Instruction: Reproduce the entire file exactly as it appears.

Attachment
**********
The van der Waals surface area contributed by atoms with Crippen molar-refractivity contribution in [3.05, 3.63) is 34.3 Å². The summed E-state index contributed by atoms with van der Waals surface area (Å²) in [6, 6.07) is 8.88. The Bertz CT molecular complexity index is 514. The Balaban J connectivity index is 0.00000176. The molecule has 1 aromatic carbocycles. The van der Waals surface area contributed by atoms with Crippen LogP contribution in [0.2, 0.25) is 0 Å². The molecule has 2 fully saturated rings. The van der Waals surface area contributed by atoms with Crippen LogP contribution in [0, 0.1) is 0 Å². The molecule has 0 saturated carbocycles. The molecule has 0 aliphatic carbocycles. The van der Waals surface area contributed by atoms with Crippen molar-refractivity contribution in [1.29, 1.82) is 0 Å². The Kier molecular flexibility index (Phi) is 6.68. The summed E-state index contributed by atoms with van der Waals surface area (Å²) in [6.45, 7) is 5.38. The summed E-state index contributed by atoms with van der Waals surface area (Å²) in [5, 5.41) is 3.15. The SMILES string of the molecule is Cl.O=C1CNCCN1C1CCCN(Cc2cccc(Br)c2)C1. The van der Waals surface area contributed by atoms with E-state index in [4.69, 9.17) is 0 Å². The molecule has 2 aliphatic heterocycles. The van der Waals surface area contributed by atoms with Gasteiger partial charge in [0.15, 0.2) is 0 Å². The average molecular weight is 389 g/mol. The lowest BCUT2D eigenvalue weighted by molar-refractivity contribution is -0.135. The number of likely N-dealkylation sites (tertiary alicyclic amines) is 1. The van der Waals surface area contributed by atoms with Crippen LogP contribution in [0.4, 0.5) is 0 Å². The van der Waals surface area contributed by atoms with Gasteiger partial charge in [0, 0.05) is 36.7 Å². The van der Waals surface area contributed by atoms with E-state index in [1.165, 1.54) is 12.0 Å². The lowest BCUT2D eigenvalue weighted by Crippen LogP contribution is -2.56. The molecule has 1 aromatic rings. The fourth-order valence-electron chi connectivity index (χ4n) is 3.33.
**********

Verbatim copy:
The van der Waals surface area contributed by atoms with Crippen molar-refractivity contribution in [3.05, 3.63) is 34.3 Å². The summed E-state index contributed by atoms with van der Waals surface area (Å²) in [6, 6.07) is 8.88. The Bertz CT molecular complexity index is 514. The Balaban J connectivity index is 0.00000176. The molecule has 1 aromatic carbocycles. The van der Waals surface area contributed by atoms with Crippen LogP contribution in [0.2, 0.25) is 0 Å². The molecule has 2 fully saturated rings. The van der Waals surface area contributed by atoms with Crippen LogP contribution in [0, 0.1) is 0 Å². The molecule has 0 saturated carbocycles. The molecule has 0 aliphatic carbocycles. The van der Waals surface area contributed by atoms with Crippen molar-refractivity contribution in [1.29, 1.82) is 0 Å². The Kier molecular flexibility index (Phi) is 6.68. The summed E-state index contributed by atoms with van der Waals surface area (Å²) in [6.45, 7) is 5.38. The summed E-state index contributed by atoms with van der Waals surface area (Å²) in [5, 5.41) is 3.15. The SMILES string of the molecule is Cl.O=C1CNCCN1C1CCCN(Cc2cccc(Br)c2)C1. The van der Waals surface area contributed by atoms with E-state index in [4.69, 9.17) is 0 Å². The molecule has 2 aliphatic heterocycles. The van der Waals surface area contributed by atoms with Gasteiger partial charge in [0.15, 0.2) is 0 Å². The average molecular weight is 389 g/mol. The lowest BCUT2D eigenvalue weighted by molar-refractivity contribution is -0.135. The number of likely N-dealkylation sites (tertiary alicyclic amines) is 1. The van der Waals surface area contributed by atoms with Crippen LogP contribution in [0.4, 0.5) is 0 Å². The van der Waals surface area contributed by atoms with Gasteiger partial charge in [0, 0.05) is 36.7 Å². The van der Waals surface area contributed by atoms with E-state index in [1.165, 1.54) is 12.0 Å². The lowest BCUT2D eigenvalue weighted by Crippen LogP contribution is -2.56. The molecule has 1 aromatic rings. The fourth-order valence-electron chi connectivity index (χ4n) is 3.33.